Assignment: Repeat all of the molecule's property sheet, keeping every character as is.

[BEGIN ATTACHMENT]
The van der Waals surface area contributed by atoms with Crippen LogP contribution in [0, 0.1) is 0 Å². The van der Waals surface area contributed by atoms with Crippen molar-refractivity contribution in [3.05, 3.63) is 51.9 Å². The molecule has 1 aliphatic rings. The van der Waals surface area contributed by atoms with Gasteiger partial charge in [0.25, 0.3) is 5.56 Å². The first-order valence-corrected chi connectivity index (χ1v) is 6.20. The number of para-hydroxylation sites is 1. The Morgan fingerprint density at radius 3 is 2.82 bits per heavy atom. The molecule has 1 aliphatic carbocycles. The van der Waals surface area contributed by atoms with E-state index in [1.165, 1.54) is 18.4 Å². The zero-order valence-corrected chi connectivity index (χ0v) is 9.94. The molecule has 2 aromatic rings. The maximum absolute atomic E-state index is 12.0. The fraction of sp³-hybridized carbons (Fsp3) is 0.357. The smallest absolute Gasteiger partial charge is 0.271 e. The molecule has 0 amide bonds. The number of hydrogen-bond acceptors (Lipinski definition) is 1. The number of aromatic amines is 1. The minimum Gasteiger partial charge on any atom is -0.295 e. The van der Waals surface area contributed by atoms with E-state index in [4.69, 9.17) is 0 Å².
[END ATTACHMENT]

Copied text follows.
The van der Waals surface area contributed by atoms with Crippen LogP contribution in [0, 0.1) is 0 Å². The van der Waals surface area contributed by atoms with Crippen molar-refractivity contribution in [3.05, 3.63) is 51.9 Å². The molecule has 1 aliphatic rings. The van der Waals surface area contributed by atoms with Gasteiger partial charge in [0.25, 0.3) is 5.56 Å². The first-order valence-corrected chi connectivity index (χ1v) is 6.20. The number of para-hydroxylation sites is 1. The Morgan fingerprint density at radius 3 is 2.82 bits per heavy atom. The molecule has 1 aliphatic carbocycles. The van der Waals surface area contributed by atoms with E-state index in [1.165, 1.54) is 18.4 Å². The zero-order valence-corrected chi connectivity index (χ0v) is 9.94. The molecule has 2 aromatic rings. The maximum absolute atomic E-state index is 12.0. The fraction of sp³-hybridized carbons (Fsp3) is 0.357. The smallest absolute Gasteiger partial charge is 0.271 e. The molecule has 0 amide bonds. The number of hydrogen-bond acceptors (Lipinski definition) is 1. The number of aromatic amines is 1. The minimum Gasteiger partial charge on any atom is -0.295 e. The van der Waals surface area contributed by atoms with E-state index in [4.69, 9.17) is 0 Å².